If I'm wrong about this then tell me but I declare the "scene" has a new genre. Old Core. Old Core is when you are in your upper 20s and early 30s and done with the hardcore/post shows and purposely closed your eyes during the mid 2000 hell on earth Bamboozle shit show, waiting for it to blow over. Congrats, we made it through. Our reward as we arrive in 2010/2011 is a byproduct of the love of indie/british music as our tastes expand in addition to not forgetting the knowledge of the old days waiting outside Emo's to see Mineral or Lifetime. The young lads with their newer bands of course are here and studied deep but keep it aggressive and screamy. You are older, wiser and Old Core is the combination of those two worlds. It has moments of complete silence and bounds into surreal soundscapes. It then takes it to another level with notes that still are in your head on your commute home from work. The days of Snow Patrol, Longwave or Doves we didn't care about during The Get Up Kids reign is now in play. You have been biding your time patiently and combined them into a new genre without even knowing. For some crazy reason, this fits. Old is new again and couldn't have sounded any more genuine.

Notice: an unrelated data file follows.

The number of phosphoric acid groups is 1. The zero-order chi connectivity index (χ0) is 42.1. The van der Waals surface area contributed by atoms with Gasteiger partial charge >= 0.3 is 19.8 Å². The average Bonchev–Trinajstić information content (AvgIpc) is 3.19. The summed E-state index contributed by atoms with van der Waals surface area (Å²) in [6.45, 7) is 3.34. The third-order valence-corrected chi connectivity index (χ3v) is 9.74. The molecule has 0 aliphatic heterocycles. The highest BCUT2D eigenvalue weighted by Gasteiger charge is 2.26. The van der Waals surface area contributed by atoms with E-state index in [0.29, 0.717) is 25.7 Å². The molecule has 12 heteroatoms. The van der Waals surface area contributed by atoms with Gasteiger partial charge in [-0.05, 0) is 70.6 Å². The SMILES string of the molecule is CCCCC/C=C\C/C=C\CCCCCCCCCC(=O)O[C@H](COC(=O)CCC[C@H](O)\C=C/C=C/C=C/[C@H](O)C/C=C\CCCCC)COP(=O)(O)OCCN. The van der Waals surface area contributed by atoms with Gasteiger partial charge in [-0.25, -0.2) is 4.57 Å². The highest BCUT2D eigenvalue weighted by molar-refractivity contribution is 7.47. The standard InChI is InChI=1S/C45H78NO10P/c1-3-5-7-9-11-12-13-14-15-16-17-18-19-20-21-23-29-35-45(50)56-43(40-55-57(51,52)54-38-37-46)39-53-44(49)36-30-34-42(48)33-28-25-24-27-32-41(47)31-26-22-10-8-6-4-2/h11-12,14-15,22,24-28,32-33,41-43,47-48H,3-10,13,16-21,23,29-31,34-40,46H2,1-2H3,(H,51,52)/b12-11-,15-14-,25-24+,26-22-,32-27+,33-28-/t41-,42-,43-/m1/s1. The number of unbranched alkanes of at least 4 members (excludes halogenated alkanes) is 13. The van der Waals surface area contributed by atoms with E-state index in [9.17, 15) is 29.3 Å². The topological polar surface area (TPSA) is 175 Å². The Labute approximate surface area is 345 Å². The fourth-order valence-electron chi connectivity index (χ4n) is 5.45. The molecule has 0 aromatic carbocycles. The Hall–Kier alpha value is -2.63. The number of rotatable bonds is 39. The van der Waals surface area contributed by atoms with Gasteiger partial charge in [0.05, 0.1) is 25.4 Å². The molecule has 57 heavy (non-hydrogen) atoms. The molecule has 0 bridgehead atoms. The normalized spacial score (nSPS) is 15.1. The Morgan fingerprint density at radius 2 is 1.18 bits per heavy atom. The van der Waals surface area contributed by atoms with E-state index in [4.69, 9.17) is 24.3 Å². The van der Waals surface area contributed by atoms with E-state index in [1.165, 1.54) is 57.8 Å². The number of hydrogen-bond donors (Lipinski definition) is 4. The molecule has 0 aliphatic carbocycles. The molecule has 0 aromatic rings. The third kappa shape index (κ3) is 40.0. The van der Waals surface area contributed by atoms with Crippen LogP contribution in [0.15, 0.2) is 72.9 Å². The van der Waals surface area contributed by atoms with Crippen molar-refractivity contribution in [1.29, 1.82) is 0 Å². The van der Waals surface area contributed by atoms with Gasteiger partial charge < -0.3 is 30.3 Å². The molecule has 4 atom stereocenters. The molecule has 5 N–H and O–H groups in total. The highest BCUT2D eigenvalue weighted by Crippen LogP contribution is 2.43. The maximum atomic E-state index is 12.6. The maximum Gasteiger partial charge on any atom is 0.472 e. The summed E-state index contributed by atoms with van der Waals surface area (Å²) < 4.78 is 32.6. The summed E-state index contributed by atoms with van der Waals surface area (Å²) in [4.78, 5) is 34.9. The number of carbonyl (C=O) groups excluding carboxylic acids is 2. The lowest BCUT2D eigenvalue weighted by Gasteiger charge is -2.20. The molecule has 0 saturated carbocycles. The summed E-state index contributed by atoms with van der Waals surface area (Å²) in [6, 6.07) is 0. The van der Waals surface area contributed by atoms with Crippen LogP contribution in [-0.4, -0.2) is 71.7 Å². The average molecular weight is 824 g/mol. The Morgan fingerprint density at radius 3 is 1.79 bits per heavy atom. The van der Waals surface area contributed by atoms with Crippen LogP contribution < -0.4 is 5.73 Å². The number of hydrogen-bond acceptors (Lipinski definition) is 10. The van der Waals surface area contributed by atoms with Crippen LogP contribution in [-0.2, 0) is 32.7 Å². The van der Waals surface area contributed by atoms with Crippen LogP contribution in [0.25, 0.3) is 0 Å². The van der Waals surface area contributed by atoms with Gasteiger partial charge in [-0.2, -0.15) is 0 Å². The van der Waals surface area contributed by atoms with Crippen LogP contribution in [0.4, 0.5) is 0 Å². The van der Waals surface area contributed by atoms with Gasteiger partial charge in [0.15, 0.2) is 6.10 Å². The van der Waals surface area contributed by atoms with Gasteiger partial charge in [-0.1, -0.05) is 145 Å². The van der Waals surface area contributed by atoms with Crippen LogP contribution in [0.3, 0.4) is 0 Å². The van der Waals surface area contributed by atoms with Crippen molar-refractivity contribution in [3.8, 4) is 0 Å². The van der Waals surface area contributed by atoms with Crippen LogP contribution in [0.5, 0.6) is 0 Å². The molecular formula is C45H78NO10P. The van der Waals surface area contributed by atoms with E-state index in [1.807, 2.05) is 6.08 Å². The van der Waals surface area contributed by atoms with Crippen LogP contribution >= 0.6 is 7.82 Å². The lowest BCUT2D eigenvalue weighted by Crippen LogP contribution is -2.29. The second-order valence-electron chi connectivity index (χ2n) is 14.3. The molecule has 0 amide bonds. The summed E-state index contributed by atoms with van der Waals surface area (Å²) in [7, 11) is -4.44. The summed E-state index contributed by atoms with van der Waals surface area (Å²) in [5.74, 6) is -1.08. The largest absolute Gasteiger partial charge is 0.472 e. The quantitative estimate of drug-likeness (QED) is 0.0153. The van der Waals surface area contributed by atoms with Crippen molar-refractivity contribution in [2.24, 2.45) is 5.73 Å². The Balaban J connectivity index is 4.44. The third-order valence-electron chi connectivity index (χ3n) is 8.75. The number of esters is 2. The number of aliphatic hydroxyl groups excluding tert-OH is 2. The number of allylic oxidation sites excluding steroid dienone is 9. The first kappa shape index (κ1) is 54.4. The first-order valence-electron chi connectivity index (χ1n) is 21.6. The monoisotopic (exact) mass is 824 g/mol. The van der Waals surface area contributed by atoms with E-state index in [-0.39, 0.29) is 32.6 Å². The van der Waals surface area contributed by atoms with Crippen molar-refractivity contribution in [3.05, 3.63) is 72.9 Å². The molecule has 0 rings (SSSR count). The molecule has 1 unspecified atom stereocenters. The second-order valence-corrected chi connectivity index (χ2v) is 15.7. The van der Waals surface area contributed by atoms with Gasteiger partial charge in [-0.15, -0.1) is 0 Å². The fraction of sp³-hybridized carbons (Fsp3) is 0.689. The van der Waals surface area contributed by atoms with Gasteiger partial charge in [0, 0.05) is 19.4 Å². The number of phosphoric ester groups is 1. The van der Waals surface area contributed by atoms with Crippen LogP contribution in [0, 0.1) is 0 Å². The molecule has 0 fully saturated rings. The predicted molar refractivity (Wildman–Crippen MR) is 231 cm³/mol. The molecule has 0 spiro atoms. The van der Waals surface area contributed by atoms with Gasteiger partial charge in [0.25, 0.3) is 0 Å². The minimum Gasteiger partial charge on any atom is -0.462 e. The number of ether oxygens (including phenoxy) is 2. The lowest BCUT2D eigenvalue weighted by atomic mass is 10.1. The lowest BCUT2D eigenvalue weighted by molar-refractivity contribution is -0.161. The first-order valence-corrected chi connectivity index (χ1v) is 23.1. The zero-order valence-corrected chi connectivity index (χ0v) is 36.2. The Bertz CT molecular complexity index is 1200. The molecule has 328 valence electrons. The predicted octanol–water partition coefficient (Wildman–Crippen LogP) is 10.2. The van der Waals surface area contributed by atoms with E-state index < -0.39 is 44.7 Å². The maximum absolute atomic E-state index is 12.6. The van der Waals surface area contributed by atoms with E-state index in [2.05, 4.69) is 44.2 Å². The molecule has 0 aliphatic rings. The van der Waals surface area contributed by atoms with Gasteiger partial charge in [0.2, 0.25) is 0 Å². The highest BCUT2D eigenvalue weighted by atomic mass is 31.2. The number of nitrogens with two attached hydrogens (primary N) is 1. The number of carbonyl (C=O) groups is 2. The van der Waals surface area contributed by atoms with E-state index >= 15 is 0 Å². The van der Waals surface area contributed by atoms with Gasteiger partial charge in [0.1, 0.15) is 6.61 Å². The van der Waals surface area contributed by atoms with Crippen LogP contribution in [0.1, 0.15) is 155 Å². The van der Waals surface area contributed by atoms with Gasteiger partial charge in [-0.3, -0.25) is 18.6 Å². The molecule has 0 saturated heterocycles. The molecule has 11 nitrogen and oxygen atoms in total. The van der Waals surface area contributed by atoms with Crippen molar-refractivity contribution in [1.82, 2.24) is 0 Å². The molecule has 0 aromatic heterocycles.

One such band that I personally feel takes those two sides with effortless ease is Daniel G. Harmann & The Trouble Starts. I knew absolutely nothing about Daniel before the album "Risk" hit my inbox but soon after I was scouring the earth for everything. My goal was to figure out how such a simple but unique combination came from. All I figured out was that I love this album and simply it's an honest album that dares to jump into genres and moods with trust that you do too. The album, entitled "Risk", brings in The Trouble Starts to give Daniel's solo work a few more pieces which succeeds on many levels. Half way through the album we are greeted with our first great rise of emotion with "Knob Creek Neat" and its Sigur Ros guitar work plastering a feeling of complete bliss over the ears. Daniel's voice knows when to take the lead and carry a song as with "Dee" and then sits back and lets the song takeover for the best ending to a song I have heard all year. Couple other tracks from the album not to miss are "Brass Tacks" and "The Horse & The Sistine Chapel".
Have I given you at least a few reasons by now to be listening along reading this? There is no way I can pigeonhole this album to you but to say, buy it and if you at all relate to these past adventures in sound, you are in for a treat that either side of the Atlantic will enjoy. Old or new.